Upgrading the train stations

A train at the Rosengärtchen stop in OberurselFor the past few years the stations along the U3 line from Frankfurt to Oberursel have one-by-one been re-built.

The main reasons for this have been modernisation.  The station at the end of the line had been just a provisional platform due to the line being shortened, and new signalling and information displays were installed.

Another was to add more capacity to the system, as many of the older stations had a maximum length of 50m, which equates to four carriages.  Now all platforms are 75m long for the six-carriage trains that run on weekdays.

But one of the most important reasons in my opinion was to make all of the stations “barrierefrei”, ie. to make the platform the same height as the floor of the train.

When the line was first constructed there were no platforms at all.  The stations were usually nothing more than a shelter where the tram stopped and the passengers had to go up a flight of steps in the tram doorway.  (Apparently there was an exception provided by one carriage which had a low-level floor, but this was taken out of service as it lacked its own brakes).

Then at some point the platforms were introduced, although these were still not at the level of the trams.  Originally the line was used for goods traffic as well, and the flanges of the goods wagons had to be able to pass over the platforms, and these were wider than the trams.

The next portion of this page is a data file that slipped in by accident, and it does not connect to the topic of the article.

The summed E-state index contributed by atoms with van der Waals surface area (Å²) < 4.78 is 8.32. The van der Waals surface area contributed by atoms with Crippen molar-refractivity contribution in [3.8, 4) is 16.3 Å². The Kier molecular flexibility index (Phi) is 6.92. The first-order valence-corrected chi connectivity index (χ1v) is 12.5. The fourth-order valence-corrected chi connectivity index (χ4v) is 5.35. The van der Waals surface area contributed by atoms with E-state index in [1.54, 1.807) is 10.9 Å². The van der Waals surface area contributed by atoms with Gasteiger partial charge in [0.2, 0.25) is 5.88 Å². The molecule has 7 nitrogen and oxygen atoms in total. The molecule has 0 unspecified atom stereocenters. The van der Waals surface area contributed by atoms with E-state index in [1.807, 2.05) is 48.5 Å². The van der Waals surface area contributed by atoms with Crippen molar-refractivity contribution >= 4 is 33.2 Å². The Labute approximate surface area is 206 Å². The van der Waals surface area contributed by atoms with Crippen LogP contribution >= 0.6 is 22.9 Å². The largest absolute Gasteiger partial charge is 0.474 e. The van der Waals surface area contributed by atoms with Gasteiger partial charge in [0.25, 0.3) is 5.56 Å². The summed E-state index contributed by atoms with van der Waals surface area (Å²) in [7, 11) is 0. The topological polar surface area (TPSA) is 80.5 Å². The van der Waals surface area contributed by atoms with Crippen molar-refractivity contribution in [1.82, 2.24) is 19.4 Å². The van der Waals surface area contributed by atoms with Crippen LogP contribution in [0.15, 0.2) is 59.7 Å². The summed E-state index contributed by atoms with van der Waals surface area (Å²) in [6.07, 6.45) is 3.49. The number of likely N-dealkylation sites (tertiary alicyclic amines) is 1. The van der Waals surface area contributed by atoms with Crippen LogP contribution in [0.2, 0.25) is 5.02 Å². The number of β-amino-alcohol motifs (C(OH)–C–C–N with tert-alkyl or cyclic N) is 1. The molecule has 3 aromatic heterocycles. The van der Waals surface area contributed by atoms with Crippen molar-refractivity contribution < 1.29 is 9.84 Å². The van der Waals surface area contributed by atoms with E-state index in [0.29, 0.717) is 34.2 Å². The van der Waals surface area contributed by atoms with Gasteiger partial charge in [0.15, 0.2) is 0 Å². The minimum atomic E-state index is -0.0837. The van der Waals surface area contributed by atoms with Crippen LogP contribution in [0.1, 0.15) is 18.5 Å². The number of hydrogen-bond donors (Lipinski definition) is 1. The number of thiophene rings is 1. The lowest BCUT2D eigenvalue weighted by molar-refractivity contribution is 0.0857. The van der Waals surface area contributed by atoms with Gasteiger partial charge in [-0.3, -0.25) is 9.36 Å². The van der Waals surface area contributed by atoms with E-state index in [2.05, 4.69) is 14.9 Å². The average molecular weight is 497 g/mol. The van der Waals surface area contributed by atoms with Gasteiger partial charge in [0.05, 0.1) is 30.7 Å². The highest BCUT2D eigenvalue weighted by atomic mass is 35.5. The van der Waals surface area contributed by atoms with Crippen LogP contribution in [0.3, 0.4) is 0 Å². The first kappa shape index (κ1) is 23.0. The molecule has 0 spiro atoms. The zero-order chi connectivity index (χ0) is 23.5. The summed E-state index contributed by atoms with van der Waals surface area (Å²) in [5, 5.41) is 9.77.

Eventually proper platforms were introduced, which were 56cm high.  That left just a single step up of 24cm to enter the new U-Bahn trains and many of the older type of trains still had a step in the doorway.

The re-built platforms are all 80cm in height, with ramps at the end of them for wheelchair access, making it possible to get onto a train without going up or down steps at all.

And with the Hessentag only a few weeks away, the final three stations are now being hurriedly upgraded.

A notice at Rosengärtchen informs commuters of the re-building work

Lahnstraße, which was a “relatively” new station compared to much of the line, is now closed in both directions, and Oberursel Bahnhof has temporary platforms whilst it is being re-built.

An end-on view of the Rosengärtchen stop on the single track section

Rosengärtchen, our local station, the newest on the line and one of only two that are single-track, was left until last.  Work starts on it tomorrow, so the station will be closed for approximately three months.  During that time we will have to walk to one of the others nearby.


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About Graham

Graham Tappenden is a British ex-pat who first came to Germany as a placement student in 1993, returning in 1995 to live there permanently. He has been writing for AllThingsGerman.net since 2006. When not writing blog posts or freelancing for the Oberurseler Woche and other publications he works as a self-employed IT consultant solving computer problems and designing websites. In 2016 he gained German citizenship.

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